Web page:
The LDP has local organizations on a large scale, and its Diet members have many more secretaries than members of the opposition parties. The LDP cannot cover all of its expenses without collecting political donations or selling political fundraising party tickets, which is a system little-known to the average Japanese voter. So, big corporations, industry organizations like those representing automobile manufacturers, or professional associations such as those representing doctors have mainly supported the LDP and its members. For such companies and organizations, the opposition seems to have only a slight chance of taking power or shaping policies that would affect their businesses.

It would not be correct to criticize lawmakers for not doing anything. Whenever allegations of the misuse of political funds have emerged, the Diet has tried to tighten restrictions or step up the transparency of income and expenditures. But owing to objections from the LDP, it has been hard to reach an agreement for workable rules. In the next Diet session, the ruling and opposition parties will tackle revising the Political Funds Control Law, but the results will probably leave many loopholes and make the law even more complicated.

These scandals have a few lessons to teach the LDP.

For example, before ministers from the Abe faction were dismissed, they had stated repeatedly that, in their roles as government officials, they would refrain from commenting on the issue at press conferences and in Diet committees. Not only ministers, but all the Diet members who are alleged to have committed improprieties have evaded their responsibility for explaining themselves.

When the scandal surfaced some months ago, the LDP could have investigated the matter by itself and demonstrated accountability. But it lost the chance to do so.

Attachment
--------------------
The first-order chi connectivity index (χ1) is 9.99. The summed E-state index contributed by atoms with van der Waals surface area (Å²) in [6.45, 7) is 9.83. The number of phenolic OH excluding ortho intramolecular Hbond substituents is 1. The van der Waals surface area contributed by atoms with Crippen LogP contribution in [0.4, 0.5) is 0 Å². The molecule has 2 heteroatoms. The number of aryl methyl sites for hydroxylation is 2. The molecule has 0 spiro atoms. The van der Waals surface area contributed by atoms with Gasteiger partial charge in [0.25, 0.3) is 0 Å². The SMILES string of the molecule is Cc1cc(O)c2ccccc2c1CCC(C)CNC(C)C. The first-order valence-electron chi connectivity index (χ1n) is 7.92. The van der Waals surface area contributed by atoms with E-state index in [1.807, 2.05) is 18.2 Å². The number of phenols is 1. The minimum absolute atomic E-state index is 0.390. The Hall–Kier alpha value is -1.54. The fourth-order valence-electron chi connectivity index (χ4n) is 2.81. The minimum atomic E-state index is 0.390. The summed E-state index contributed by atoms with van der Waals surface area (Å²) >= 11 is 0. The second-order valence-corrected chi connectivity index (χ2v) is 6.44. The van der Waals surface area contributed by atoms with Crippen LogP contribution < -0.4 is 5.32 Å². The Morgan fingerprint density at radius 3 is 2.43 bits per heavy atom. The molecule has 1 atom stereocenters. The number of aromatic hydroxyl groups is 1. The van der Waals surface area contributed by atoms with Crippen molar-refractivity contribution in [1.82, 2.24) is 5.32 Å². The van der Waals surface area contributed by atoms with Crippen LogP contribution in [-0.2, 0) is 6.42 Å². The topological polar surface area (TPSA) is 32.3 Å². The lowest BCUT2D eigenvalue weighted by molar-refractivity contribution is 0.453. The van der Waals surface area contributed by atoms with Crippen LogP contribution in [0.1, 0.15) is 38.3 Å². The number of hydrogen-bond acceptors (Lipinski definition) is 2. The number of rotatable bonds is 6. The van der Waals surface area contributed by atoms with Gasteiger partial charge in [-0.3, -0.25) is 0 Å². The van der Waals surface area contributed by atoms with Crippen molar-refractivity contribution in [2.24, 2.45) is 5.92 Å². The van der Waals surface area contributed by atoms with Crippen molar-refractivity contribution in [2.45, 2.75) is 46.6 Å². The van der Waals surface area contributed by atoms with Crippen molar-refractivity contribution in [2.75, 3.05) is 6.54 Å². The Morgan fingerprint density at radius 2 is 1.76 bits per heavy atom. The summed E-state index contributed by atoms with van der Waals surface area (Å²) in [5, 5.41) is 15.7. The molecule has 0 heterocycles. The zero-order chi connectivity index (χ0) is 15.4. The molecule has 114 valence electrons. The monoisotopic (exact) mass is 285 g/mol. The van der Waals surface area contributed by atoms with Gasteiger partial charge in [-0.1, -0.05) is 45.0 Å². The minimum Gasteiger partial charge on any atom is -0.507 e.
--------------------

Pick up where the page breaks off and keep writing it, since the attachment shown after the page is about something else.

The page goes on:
Even though these scandals seem to be due to delinquency in the observance of rules rather than greed, a severe problem is that no one in the LDP appeared to think of stopping the widespread wrongdoing. Why did no one prevent others from violating the law?

Some pundits may point out a lack of diversity in the LDP as a contributing cause of the scandal, meaning the low representation of women and members of younger generations, with particular attention on the so-called hereditary seats that are dominant within the party. This old-fashioned situation might have created the tendency for members to go along with the majority and to never express skepticism.

You might be surprised at how many famous Diet members have been from political families. Kishida’s father was a former minister and a key figure in the LDP, and Kishida belonged to the same faction as his father. His grandfather, too, was a Diet member before and after World War II.

Former prime ministers such as Shinzo Abe, Japan’s longest-serving prime minister, Taro Aso, now the vice president of the LDP, and Junichiro Koizumi, who was immensely popular while in office, were all members of at least the third straight political generation of their families.

A politician who steps into his or her father’s job can easily win a Diet seat at an early age. This is a great advantage in a party that has a seniority system based on the number of terms served. It is said that nearly a third of LDP members in the House of Representatives are from political families.

Will the LDP try to change this deeply rooted culture and commit itself to self-improvement? If not, the new year will be very bleak for them.

Political Pulse appears every Saturday.

Takayuki Tanaka

Takayuki Tanaka is senior managing director, chief officer, administration, of The Yomiuri Shimbun. His previous post was managing editor.